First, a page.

DISCLAIMER: The characters are Joss’, of
course. And the chapter titles are
courtesy of Miles Davis.
PREVIOUSLY ON BUFFY: Buffy has disappeared with Sandrine as an exchange for Freddie, after the witch showed up at the cottage looking for her sacrifice to Sira…
“You’re a fool.” Though Iris and Sandrine stood facing each other, both ramrod straight, even from her vantage point across the living room Buffy could feel the barely repressed anger coiling throughout the vampire’s body as she bit the words out, her own senses springing to a rapid alert even behind the barrier that prevented her escape.
“And I’m beginning to get a little tired of a certain someone’s lack of so-called faith,” Sandrine replied in tones equally cold.
A scarlet-tipped finger pointed at the corner. “You brought the Slayer to my home. Do you have any idea how incredibly stupid that makes you?”
The redhead’s eyes flashed. “You vampires are all the same,” she spat. “You lack vision.”
“I can see perfectly fine that you’re going to be the death of us all, witch.”
“You’re already dead, dummy.”
“And so will you be if you don’t get her out of here!”
Their voices were rising, their tempers flaring just as high, but neither woman moved even a fraction of an inch from where they stood. Buffy rolled her eyes. This little show had been going on ever since she and Sandrine had materialized at the apartment she’d rescued Anya and Freddie from to see a minion about to go down on a half-naked Iris, and though the Slayer had been caged in the corner almost instantaneously, the vitriol that had erupted from the blonde vampire’s mouth had been just as immediate, kicking the other vamp to the side in her haste to argue with the mambo.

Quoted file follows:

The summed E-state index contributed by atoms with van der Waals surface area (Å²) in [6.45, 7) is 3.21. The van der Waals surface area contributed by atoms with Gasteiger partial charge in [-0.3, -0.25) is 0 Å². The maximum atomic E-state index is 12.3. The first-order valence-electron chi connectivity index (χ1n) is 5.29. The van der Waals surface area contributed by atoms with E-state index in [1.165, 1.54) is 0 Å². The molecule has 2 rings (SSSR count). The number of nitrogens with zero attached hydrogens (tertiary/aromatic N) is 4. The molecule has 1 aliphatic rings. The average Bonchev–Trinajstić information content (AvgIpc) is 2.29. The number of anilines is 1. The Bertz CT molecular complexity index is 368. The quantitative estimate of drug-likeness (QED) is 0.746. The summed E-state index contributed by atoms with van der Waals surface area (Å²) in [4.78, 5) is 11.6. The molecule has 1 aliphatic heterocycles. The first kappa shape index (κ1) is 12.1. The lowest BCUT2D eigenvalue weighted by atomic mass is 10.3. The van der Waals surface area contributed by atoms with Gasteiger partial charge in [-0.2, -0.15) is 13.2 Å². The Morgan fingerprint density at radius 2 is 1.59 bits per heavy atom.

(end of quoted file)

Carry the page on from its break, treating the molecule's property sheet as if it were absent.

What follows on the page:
He’d been the lucky one, scampering out the door and away from the fracas, leaving Buffy to stay and watch the fight that ensued. Frankly, it was getting old, and though seeing them at odds meant bonus points for the good guys’ side, she would’ve much preferred not having a front row seat.
“It’s just a matter of a few hours,” Sandrine was saying. “If you can manage to keep your fangs to yourself until sunset, you’ll see that this is the best plan all around.”
“There is no such thing as a best plan if a Slayer’s involved,” Iris argued. “Using her as the sacrifice isn’t going to solve your problem. Kill her, and another one will just get called, and that one will come after you, and the one after that, and the one after that until you are good and dead and mostly not buried because they’ll cut you up into lots of little pieces.”
“So maybe you’ll get lucky and she’ll just cut off your head. The end result will be the same. You’re going to be dead and all of our work will be for nothing.”
For the first time, Sandrine seemed to relax in the vampire’s presence, taking a step back to expose the line of sight between the two blondes in the room. “You want to tell her, Buffy?” the redhead asked lightly. “Or do I get to be the bearer of good news?” She waited for a response, but when the Slayer remained silent, her brows lifted. “No? Spoilsport.” Back to Iris. “Wanna know another of the benefits of me having little Willow’s memories?” she queried. “I know that the Slayer line doesn’t go through Buffy anymore. I kill her, and absolutely nothing will happen.”
The vampire frowned. “That’s not possible. One dies, another pops up just like some annoying, goody-goody Kleenex. That’s the way it goes. ”